Psychology Ph.D. Dissertations

Title

Do psychological characteristics of addiction treatment professionals predict acceptance of harm reduction interventions?

Date of Award

2017

Document Type

Dissertation

Degree Name

Doctor of Philosophy (Ph.D.)

Department

Psychology/Clinical

First Advisor

Harold Rosenberg (Advisor)

Second Advisor

William O'Brien (Committee Member)

Third Advisor

Steve Jex (Committee Member)

Fourth Advisor

Marc Simon (Committee Member)

Abstract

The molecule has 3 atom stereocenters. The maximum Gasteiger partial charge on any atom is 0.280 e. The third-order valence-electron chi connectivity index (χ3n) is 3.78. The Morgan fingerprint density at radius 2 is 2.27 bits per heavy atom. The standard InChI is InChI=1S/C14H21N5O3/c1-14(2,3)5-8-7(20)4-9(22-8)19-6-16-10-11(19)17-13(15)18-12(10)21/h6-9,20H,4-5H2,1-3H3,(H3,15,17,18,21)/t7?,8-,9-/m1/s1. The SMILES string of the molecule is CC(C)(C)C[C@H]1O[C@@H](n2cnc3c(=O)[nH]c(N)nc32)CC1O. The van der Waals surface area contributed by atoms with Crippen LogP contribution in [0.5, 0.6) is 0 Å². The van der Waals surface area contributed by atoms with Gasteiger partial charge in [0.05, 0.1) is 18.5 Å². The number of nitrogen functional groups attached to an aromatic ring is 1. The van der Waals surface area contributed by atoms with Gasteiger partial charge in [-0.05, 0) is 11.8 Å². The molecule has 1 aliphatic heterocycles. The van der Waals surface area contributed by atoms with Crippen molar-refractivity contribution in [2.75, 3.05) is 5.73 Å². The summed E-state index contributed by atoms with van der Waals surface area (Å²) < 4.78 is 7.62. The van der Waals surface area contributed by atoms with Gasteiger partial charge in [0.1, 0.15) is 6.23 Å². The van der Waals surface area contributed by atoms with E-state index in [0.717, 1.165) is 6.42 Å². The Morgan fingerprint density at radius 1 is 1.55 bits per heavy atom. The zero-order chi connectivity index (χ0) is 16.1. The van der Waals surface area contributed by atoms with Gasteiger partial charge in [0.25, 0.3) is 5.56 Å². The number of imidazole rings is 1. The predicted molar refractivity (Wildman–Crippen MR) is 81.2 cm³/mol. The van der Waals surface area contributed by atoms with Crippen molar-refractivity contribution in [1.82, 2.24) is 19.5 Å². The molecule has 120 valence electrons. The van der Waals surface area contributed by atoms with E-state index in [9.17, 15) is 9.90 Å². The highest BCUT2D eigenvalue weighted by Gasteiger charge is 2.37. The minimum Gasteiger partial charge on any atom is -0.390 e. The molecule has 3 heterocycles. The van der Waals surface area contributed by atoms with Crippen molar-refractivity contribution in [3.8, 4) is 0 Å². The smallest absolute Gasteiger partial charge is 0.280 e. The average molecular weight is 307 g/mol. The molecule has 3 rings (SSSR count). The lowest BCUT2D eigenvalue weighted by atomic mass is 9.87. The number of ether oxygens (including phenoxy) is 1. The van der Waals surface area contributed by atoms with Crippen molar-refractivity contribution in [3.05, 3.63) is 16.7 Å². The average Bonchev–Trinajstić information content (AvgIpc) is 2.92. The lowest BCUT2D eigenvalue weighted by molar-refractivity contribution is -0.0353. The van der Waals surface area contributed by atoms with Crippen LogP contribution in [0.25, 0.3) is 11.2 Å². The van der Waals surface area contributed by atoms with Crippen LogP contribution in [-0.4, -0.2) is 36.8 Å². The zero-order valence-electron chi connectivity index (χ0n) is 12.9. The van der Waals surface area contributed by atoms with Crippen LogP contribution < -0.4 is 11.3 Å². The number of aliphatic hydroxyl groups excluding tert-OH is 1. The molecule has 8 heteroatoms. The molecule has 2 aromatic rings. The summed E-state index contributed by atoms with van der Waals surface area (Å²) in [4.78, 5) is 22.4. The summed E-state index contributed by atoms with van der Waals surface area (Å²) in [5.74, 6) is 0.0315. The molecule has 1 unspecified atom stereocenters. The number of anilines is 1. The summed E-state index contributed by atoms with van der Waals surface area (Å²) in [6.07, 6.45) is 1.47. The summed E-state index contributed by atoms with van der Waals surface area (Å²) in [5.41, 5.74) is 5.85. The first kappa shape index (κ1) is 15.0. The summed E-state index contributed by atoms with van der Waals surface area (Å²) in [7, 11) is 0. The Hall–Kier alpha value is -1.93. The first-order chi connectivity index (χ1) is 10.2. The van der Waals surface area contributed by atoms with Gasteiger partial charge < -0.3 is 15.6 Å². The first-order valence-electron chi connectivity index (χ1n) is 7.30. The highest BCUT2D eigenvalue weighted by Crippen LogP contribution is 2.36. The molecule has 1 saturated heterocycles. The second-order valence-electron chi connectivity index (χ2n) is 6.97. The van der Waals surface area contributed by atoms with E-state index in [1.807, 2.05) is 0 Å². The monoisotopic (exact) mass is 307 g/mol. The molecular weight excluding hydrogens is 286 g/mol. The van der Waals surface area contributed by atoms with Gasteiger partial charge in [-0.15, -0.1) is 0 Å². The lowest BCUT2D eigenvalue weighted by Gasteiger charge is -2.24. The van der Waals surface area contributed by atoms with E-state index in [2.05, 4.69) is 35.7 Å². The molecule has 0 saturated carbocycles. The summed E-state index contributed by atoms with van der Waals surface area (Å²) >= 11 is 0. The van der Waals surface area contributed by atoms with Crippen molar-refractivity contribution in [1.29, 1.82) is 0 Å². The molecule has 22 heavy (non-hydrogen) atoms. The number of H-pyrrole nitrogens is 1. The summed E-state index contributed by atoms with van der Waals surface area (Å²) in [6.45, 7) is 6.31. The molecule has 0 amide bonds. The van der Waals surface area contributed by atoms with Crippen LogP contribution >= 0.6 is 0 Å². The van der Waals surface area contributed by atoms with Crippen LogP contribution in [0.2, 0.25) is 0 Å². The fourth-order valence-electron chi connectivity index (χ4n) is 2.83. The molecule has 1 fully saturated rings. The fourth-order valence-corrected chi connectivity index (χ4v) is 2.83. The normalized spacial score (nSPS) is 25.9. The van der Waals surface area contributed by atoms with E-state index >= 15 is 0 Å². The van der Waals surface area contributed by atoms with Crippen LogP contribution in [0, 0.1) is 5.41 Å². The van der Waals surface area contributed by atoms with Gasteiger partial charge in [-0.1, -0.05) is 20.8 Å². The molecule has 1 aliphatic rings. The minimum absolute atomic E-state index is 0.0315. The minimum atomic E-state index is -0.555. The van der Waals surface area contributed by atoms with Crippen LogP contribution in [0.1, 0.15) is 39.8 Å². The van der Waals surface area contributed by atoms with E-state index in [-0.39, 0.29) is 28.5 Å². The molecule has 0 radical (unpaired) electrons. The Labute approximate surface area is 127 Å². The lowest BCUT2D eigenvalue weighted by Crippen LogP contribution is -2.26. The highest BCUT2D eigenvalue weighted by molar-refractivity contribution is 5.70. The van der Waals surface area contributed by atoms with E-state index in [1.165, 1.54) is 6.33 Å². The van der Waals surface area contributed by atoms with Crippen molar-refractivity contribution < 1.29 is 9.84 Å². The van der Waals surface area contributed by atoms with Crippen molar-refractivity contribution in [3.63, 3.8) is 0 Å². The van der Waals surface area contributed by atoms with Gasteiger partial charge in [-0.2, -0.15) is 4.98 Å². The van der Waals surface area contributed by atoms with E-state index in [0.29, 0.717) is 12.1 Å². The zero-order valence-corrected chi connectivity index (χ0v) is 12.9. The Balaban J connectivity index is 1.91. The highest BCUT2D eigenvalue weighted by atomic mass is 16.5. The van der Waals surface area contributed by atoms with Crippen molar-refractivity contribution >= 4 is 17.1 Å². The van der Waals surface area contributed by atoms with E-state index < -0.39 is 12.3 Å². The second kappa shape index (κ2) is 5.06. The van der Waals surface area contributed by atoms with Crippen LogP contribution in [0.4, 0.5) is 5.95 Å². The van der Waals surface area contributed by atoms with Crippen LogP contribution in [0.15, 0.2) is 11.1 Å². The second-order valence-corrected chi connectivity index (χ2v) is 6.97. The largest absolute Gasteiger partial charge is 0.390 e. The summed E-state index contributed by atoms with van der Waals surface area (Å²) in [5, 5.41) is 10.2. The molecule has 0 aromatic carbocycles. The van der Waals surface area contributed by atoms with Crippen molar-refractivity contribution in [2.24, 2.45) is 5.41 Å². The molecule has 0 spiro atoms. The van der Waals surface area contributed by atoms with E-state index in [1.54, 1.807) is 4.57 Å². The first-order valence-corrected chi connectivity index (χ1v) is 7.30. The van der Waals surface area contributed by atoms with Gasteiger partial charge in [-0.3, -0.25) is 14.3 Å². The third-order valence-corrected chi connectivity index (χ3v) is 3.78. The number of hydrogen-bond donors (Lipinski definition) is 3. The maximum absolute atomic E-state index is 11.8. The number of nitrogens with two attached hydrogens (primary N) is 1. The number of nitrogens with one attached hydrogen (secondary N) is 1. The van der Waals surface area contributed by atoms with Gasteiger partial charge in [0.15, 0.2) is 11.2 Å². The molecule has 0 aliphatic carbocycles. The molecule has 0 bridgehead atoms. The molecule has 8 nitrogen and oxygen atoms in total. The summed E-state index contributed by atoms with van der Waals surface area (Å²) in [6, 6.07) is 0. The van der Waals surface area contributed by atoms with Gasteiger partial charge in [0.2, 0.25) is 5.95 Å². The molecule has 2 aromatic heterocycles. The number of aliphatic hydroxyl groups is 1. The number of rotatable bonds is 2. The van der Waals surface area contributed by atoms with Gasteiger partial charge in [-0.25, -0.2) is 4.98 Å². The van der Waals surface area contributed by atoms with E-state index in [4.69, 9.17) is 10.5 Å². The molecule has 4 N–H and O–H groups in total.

I designed this study to assess the acceptability of 12 harm reduction interventions by American addiction treatment professionals, the availability of each intervention, and the association between professionals' reported acceptance and their stigmatizing attitudes (i.e., authoritarianism and benevolence), psychological flexibility, and burnout (i.e., emotional exhaustion, depersonalization, and personal accomplishment). I recruited a sample of 257 members of NAADAC, the Association for Addiction Professionals, to complete web-based questionnaires. Depending on the intervention and the severity of the client's substance use disorder diagnosis (mild-moderate or severe using DSM-5 criteria), 63% to 90% of participants rated five behavioral and three pharmaceutical interventions as acceptable. Smaller proportions (27% to 52%) rated limited or moderate use of cannabis, opioids, cocaine/crack cocaine, and amphetamines as acceptable. Whatever their acceptability, interventions were not available from most providers or their agencies. Exploratory factor analyses suggested two subscales of harm reduction interventions: 1) behavioral and pharmaceutical interventions and 2) limited or moderate use goals. Regression analyses revealed that higher benevolence and lower depersonalization significantly predicted greater acceptance of behavioral and pharmaceutical interventions for individuals diagnosed with a mild-moderate substance use disorder. Higher benevolence, higher emotional exhaustion, and lower depersonalization significantly predicted greater acceptance of behavioral and pharmaceutical interventions for individuals with a severe substance use disorder. Subsequent exploratory regression analyses revealed that these characteristics were associated with acceptance of the behavioral interventions but not of the pharmaceutical interventions. There was no association between participants' psychological characteristics and their acceptance of limited or moderate use goals. Acceptance of harm reduction was also unrelated to providers' political orientation, personal history of diagnosed substance use disorder, years providing addiction treatment, or legal status of marijuana in the provider's state. Several limitations could restrict the generalizability of this study. Specifically, I recruited a sample of older, more experienced counselors from a single professional organization and I had a low rate of usable responses. Additionally, participants may have provided what they felt were socially desirable responses. Consistent with this possibility, participants' mean scores on the psychological measures reflected high benevolence, low authoritarianism, low psychological flexibility, and low burnout, all with little variability.

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